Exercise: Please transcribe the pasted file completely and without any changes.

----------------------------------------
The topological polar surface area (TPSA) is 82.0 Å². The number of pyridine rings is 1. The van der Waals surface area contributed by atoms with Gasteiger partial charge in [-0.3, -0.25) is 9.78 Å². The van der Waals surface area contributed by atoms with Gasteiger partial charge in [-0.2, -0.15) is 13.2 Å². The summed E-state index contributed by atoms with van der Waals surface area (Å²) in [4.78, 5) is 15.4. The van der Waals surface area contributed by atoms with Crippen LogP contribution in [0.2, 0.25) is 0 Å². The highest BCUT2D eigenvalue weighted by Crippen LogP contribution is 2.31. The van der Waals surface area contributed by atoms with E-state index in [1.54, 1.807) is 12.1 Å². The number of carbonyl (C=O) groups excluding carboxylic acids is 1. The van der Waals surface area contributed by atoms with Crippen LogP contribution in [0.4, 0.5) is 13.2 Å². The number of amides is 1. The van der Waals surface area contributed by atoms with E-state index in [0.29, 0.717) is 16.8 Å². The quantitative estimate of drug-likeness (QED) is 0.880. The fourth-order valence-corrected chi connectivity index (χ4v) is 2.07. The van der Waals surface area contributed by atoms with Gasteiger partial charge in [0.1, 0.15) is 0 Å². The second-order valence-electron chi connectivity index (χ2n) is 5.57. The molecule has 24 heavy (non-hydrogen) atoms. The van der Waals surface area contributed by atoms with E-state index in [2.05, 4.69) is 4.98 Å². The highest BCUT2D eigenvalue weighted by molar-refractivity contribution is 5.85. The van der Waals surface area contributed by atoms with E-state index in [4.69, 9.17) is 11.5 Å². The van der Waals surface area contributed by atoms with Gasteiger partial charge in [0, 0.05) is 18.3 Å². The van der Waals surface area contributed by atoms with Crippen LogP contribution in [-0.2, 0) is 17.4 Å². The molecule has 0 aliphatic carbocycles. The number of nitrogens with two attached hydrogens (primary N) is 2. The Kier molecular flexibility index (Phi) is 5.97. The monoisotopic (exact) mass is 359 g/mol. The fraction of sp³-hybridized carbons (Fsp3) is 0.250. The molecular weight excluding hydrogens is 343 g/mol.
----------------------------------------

The topological polar surface area (TPSA) is 82.0 Å². The number of pyridine rings is 1. The van der Waals surface area contributed by atoms with Gasteiger partial charge in [-0.3, -0.25) is 9.78 Å². The van der Waals surface area contributed by atoms with Gasteiger partial charge in [-0.2, -0.15) is 13.2 Å². The summed E-state index contributed by atoms with van der Waals surface area (Å²) in [4.78, 5) is 15.4. The van der Waals surface area contributed by atoms with Crippen LogP contribution in [0.2, 0.25) is 0 Å². The highest BCUT2D eigenvalue weighted by Crippen LogP contribution is 2.31. The van der Waals surface area contributed by atoms with E-state index in [1.54, 1.807) is 12.1 Å². The number of carbonyl (C=O) groups excluding carboxylic acids is 1. The van der Waals surface area contributed by atoms with Crippen LogP contribution in [0.4, 0.5) is 13.2 Å². The number of amides is 1. The van der Waals surface area contributed by atoms with E-state index in [0.29, 0.717) is 16.8 Å². The quantitative estimate of drug-likeness (QED) is 0.880. The fourth-order valence-corrected chi connectivity index (χ4v) is 2.07. The van der Waals surface area contributed by atoms with Gasteiger partial charge in [0.1, 0.15) is 0 Å². The second-order valence-electron chi connectivity index (χ2n) is 5.57. The molecule has 24 heavy (non-hydrogen) atoms. The van der Waals surface area contributed by atoms with E-state index in [2.05, 4.69) is 4.98 Å². The highest BCUT2D eigenvalue weighted by molar-refractivity contribution is 5.85. The van der Waals surface area contributed by atoms with E-state index in [4.69, 9.17) is 11.5 Å². The van der Waals surface area contributed by atoms with Gasteiger partial charge in [0, 0.05) is 18.3 Å². The van der Waals surface area contributed by atoms with Crippen LogP contribution in [-0.2, 0) is 17.4 Å². The molecule has 0 aliphatic carbocycles. The number of nitrogens with two attached hydrogens (primary N) is 2. The Kier molecular flexibility index (Phi) is 5.97. The monoisotopic (exact) mass is 359 g/mol. The fraction of sp³-hybridized carbons (Fsp3) is 0.250. The molecular weight excluding hydrogens is 343 g/mol.